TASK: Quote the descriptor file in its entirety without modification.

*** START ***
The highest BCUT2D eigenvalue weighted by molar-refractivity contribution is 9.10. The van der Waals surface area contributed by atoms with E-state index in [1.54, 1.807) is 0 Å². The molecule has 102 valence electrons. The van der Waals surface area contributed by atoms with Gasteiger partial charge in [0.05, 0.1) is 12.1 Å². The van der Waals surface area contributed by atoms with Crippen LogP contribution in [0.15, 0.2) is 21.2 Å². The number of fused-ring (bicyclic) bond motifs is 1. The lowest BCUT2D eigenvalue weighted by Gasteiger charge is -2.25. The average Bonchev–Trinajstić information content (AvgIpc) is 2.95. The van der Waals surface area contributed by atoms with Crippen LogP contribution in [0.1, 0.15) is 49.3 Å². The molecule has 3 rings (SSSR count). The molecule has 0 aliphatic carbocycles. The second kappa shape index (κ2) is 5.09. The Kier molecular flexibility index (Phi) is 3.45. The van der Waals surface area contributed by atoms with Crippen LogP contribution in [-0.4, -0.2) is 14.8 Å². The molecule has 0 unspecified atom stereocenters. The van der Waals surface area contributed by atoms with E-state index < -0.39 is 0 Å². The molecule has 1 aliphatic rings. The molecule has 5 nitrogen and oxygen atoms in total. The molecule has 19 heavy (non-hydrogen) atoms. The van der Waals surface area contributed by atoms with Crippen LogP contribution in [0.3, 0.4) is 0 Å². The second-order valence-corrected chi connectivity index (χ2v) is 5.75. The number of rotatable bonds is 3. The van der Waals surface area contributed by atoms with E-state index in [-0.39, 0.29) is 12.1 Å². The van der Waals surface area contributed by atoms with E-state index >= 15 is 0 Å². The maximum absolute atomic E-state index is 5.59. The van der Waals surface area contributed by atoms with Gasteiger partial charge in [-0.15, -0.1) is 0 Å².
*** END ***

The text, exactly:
The highest BCUT2D eigenvalue weighted by molar-refractivity contribution is 9.10. The van der Waals surface area contributed by atoms with E-state index in [1.54, 1.807) is 0 Å². The molecule has 102 valence electrons. The van der Waals surface area contributed by atoms with Gasteiger partial charge in [0.05, 0.1) is 12.1 Å². The van der Waals surface area contributed by atoms with Crippen LogP contribution in [0.15, 0.2) is 21.2 Å². The number of fused-ring (bicyclic) bond motifs is 1. The lowest BCUT2D eigenvalue weighted by Gasteiger charge is -2.25. The average Bonchev–Trinajstić information content (AvgIpc) is 2.95. The van der Waals surface area contributed by atoms with Crippen LogP contribution in [0.1, 0.15) is 49.3 Å². The molecule has 3 rings (SSSR count). The molecule has 0 aliphatic carbocycles. The second kappa shape index (κ2) is 5.09. The Kier molecular flexibility index (Phi) is 3.45. The van der Waals surface area contributed by atoms with Crippen LogP contribution in [-0.4, -0.2) is 14.8 Å². The molecule has 0 unspecified atom stereocenters. The van der Waals surface area contributed by atoms with E-state index < -0.39 is 0 Å². The molecule has 1 aliphatic rings. The molecule has 5 nitrogen and oxygen atoms in total. The molecule has 19 heavy (non-hydrogen) atoms. The van der Waals surface area contributed by atoms with Crippen LogP contribution in [0.3, 0.4) is 0 Å². The second-order valence-corrected chi connectivity index (χ2v) is 5.75. The number of rotatable bonds is 3. The van der Waals surface area contributed by atoms with E-state index in [-0.39, 0.29) is 12.1 Å². The van der Waals surface area contributed by atoms with E-state index >= 15 is 0 Å². The maximum absolute atomic E-state index is 5.59. The van der Waals surface area contributed by atoms with Gasteiger partial charge in [-0.15, -0.1) is 0 Å².